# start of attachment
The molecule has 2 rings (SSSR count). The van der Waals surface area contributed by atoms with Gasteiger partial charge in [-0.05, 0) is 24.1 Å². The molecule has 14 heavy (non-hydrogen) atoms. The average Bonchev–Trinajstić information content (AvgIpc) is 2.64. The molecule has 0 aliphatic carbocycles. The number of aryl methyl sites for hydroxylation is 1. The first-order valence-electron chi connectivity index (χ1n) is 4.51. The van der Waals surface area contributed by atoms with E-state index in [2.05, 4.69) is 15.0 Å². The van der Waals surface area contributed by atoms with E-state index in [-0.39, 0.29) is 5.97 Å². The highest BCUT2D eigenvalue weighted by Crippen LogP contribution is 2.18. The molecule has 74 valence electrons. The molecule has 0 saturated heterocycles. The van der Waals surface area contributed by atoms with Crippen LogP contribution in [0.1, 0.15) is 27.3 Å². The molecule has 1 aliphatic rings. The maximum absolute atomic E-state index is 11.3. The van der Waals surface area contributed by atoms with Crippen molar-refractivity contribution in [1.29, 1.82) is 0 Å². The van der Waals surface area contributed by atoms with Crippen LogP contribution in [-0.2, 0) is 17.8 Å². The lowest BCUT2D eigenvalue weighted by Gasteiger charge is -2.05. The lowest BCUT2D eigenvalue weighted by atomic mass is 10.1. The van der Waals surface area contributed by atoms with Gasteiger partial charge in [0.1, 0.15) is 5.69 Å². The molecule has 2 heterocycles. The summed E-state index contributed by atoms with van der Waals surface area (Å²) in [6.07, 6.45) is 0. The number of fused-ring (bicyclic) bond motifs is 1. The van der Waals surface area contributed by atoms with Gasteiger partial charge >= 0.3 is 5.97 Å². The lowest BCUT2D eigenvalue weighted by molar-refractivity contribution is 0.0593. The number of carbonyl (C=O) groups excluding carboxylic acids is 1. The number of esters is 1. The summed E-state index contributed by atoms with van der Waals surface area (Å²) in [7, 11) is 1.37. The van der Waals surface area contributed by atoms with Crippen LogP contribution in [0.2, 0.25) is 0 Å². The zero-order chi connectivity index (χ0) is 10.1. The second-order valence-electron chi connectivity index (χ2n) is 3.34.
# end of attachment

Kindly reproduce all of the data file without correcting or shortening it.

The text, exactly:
The molecule has 2 rings (SSSR count). The van der Waals surface area contributed by atoms with Gasteiger partial charge in [-0.05, 0) is 24.1 Å². The molecule has 14 heavy (non-hydrogen) atoms. The average Bonchev–Trinajstić information content (AvgIpc) is 2.64. The molecule has 0 aliphatic carbocycles. The number of aryl methyl sites for hydroxylation is 1. The first-order valence-electron chi connectivity index (χ1n) is 4.51. The van der Waals surface area contributed by atoms with E-state index in [2.05, 4.69) is 15.0 Å². The van der Waals surface area contributed by atoms with E-state index in [-0.39, 0.29) is 5.97 Å². The highest BCUT2D eigenvalue weighted by Crippen LogP contribution is 2.18. The molecule has 74 valence electrons. The molecule has 0 saturated heterocycles. The van der Waals surface area contributed by atoms with Crippen LogP contribution in [0.1, 0.15) is 27.3 Å². The molecule has 1 aliphatic rings. The maximum absolute atomic E-state index is 11.3. The van der Waals surface area contributed by atoms with Crippen molar-refractivity contribution in [1.29, 1.82) is 0 Å². The van der Waals surface area contributed by atoms with Crippen LogP contribution in [-0.2, 0) is 17.8 Å². The lowest BCUT2D eigenvalue weighted by Gasteiger charge is -2.05. The lowest BCUT2D eigenvalue weighted by atomic mass is 10.1. The van der Waals surface area contributed by atoms with Gasteiger partial charge in [0.1, 0.15) is 5.69 Å². The molecule has 2 heterocycles. The summed E-state index contributed by atoms with van der Waals surface area (Å²) in [6.07, 6.45) is 0. The number of fused-ring (bicyclic) bond motifs is 1. The van der Waals surface area contributed by atoms with Gasteiger partial charge >= 0.3 is 5.97 Å². The lowest BCUT2D eigenvalue weighted by molar-refractivity contribution is 0.0593. The number of carbonyl (C=O) groups excluding carboxylic acids is 1. The number of esters is 1. The summed E-state index contributed by atoms with van der Waals surface area (Å²) in [7, 11) is 1.37. The van der Waals surface area contributed by atoms with Crippen LogP contribution in [0.2, 0.25) is 0 Å². The zero-order chi connectivity index (χ0) is 10.1. The second-order valence-electron chi connectivity index (χ2n) is 3.34.